At Zeet, Quality Is a Family Business

The company produces its own olive oils in Tunisia, Spain and Italy using knowledge gleaned over four generations.

Daly Hamdi, Zeet
By Paolo DeAndreis
Feb. 22, 2023 14:10 UTC
Daly Hamdi, Zeet

In the heart of Tunisia, olive trees have thrived for cen­turies. There, thou­sands of trees have defied water scarcity and other cli­mate issues and allowed the Hamdi fam­ily to pro­duce extra vir­gin olive oils for the last four gen­er­a­tions.

Today, under their Zeet brand, the Hamdi fam­ily ships high-qual­ity extra vir­gin olive oils to Europe, the Middle East and the United States. Their extra vir­gin olive oils have won the indus­try’s most cov­eted awards at the NYIOOC World Olive Oil Competition.

In Tunisia, Zeet means olive oil, and that is the name we chose when we estab­lished our com­pany in the United Kingdom in 2016,” Daly Hamdi, owner of EVOO Zeet, told Olive Oil Times.

I was in U.K. in those years, work­ing in the bank­ing sec­tor, as we real­ized that there was no Tunisian qual­ity olive oil in the coun­try,” he added. According to Hamdi, Zeet intro­duced some of the first Tunisian olive oils.

Even in New York, at the NYIOOC, Zeet was among the very first Tunisian pro­duc­ers to score an award in 2017,” he recalled.

The major­ity of Hamdi’s olive oil is pro­duced in Tunisia by his extended fam­ily. If we look at the over­all pro­duc­tion in my fam­ily, we prob­a­bly reach the 50 tons of olive oil on aver­age. Still, the Zeet brand, which is entirely focused on high qual­ity and organic pro­duc­tion, accounts for approx­i­mately 25 tons or so,” Hamdi said.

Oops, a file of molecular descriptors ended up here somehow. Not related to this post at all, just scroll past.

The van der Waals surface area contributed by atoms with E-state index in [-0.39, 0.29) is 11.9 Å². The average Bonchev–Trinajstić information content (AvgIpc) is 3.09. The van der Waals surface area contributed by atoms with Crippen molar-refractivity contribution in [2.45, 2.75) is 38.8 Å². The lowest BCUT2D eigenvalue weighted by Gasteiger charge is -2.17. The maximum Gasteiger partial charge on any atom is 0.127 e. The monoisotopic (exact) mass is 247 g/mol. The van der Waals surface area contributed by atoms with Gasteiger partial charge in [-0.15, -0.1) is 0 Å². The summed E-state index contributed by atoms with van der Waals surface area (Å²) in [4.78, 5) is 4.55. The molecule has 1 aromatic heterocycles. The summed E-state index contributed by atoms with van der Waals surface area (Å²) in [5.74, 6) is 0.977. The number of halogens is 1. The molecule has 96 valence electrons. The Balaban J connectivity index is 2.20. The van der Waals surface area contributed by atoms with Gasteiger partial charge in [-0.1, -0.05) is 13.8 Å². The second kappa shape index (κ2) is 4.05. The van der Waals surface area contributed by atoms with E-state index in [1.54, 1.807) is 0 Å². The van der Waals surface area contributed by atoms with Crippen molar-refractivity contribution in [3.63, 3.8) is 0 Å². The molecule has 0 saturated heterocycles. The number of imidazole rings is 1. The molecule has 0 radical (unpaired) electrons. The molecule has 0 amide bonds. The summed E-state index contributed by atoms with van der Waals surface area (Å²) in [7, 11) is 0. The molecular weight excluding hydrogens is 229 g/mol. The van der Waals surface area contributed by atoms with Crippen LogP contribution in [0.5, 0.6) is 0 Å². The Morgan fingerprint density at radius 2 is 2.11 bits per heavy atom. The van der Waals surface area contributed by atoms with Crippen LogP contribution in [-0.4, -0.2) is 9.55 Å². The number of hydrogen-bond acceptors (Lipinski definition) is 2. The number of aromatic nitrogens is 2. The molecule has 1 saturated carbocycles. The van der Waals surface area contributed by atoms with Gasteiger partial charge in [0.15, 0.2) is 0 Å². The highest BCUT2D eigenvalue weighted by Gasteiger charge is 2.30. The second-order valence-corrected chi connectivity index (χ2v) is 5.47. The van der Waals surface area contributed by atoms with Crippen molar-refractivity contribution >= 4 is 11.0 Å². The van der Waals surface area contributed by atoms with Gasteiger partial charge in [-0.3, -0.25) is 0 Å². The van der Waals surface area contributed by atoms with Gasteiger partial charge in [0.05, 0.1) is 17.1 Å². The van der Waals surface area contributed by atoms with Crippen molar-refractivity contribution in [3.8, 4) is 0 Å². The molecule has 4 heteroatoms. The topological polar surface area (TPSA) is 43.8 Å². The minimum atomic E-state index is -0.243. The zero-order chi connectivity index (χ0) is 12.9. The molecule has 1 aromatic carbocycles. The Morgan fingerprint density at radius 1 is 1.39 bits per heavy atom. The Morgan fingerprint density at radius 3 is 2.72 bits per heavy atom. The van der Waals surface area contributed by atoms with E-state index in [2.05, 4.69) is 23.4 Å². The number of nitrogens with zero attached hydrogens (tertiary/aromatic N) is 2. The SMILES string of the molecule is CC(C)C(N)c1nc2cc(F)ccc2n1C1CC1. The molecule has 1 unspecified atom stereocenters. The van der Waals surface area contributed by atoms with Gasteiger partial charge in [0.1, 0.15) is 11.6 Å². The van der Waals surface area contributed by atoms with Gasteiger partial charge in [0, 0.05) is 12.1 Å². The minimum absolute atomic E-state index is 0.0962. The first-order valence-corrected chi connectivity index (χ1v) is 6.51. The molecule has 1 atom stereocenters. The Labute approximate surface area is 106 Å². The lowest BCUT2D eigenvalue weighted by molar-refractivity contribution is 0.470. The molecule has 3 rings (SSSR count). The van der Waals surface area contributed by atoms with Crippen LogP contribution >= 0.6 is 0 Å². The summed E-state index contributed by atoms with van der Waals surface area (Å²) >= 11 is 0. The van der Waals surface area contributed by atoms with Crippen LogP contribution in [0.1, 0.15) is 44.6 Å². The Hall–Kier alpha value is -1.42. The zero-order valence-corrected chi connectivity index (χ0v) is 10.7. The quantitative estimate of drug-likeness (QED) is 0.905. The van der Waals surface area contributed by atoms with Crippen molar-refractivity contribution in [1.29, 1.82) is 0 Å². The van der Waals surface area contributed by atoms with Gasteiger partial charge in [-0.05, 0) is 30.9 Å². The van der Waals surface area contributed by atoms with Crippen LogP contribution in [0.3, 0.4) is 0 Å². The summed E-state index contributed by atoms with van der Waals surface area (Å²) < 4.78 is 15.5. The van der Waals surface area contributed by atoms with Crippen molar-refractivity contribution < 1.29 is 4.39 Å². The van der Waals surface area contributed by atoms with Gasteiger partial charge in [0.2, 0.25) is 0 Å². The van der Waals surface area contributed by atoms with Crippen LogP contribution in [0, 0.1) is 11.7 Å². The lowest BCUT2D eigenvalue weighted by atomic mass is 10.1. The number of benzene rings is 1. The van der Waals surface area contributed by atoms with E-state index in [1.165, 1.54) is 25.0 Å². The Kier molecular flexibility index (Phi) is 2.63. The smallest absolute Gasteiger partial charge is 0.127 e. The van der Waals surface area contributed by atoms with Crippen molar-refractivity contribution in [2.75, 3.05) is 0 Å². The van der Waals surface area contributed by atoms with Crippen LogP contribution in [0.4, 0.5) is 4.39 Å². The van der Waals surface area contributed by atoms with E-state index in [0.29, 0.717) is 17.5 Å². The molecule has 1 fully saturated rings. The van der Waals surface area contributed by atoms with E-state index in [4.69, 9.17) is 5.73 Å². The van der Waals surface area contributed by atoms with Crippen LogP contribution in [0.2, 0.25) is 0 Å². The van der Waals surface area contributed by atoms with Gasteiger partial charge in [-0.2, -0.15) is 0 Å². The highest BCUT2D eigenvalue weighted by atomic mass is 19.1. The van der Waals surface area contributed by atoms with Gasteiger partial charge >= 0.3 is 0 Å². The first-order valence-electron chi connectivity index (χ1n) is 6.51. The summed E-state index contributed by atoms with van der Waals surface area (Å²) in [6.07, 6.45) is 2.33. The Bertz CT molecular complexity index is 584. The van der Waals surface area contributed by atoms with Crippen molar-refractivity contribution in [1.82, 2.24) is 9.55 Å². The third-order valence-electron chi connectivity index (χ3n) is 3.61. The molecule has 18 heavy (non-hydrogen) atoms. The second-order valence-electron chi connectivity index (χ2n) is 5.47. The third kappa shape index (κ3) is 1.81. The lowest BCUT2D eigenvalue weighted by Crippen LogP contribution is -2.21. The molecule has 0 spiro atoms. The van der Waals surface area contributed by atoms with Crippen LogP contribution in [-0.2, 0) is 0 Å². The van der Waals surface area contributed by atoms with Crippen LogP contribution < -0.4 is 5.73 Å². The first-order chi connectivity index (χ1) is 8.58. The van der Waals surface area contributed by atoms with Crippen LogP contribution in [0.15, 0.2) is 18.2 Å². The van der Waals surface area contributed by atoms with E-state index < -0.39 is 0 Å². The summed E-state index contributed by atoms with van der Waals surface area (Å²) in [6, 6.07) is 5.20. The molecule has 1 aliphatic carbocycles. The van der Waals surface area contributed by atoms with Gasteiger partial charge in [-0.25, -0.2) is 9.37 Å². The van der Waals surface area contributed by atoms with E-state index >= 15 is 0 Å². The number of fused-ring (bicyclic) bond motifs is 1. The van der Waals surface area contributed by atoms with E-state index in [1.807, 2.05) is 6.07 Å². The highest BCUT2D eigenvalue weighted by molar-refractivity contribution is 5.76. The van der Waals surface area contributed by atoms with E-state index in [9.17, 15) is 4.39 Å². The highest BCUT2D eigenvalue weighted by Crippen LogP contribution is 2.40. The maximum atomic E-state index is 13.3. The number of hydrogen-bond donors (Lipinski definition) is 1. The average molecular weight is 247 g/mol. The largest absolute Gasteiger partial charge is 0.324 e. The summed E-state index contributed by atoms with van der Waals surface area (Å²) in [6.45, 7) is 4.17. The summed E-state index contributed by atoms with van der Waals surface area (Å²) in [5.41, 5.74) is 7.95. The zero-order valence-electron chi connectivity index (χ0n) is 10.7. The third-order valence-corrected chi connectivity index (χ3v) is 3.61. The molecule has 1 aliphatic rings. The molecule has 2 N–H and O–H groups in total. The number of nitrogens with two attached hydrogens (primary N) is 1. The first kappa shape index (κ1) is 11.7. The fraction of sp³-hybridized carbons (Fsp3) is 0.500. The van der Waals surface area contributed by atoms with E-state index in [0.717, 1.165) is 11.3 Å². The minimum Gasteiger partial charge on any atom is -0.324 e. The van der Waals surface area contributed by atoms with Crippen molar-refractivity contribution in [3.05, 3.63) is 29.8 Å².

My dad is there, tak­ing care of our olive orchards, just like his par­ents did before him,” he added.

Hamdi’s par­ents can count on approx­i­mately ten thou­sand trees. In addi­tion to the older trees, the fam­ily has planted new olive orchards and expanded pro­duc­tion and added new olive vari­eties to exist­ing orchards.

We do have some Arbequina there or Koroneiki, but we stick to the tra­di­tional and local cul­ti­vars. Our farms are in the vicini­ties of the city of Kairouan, a province where most of the trees come from the Chemlali vari­ety, a tree which is highly resilient to dry con­di­tions,” Hamdi noted.

See Also:Gold for Tunisia Heralds Start of New Beginning

About 80 per­cent of Hamdi’s olives in Tunisia come from the Chemlali cul­ti­var. Its olive oil has a unique and mild char­ac­ter,” he added.

Other vari­eties grown by the com­pany include the Tunisian Chétoui, a renowned and typ­i­cally north­ern Tunisian cul­ti­var known for the more robust fla­vors of its olive oils.

Besides the Tunisian oper­a­tions, Zeet has recently part­nered with high-qual­ity pro­duc­ers in regions of Spain and Italy, such as Andalusia, Catalonia and Sicily.

The search for more fla­vors and cul­ti­vars is strictly con­nected to cus­tomer pref­er­ences. What I have seen in these few years in the U.K. is that when you give cus­tomers the choice, they ini­tially will go for our high-qual­ity mild olive oils,” said Hamdi.

Still, if you talk to them and make them taste the bit­ter and the fla­vors of our best EVOOs, it is not hard to con­quer them,” he added.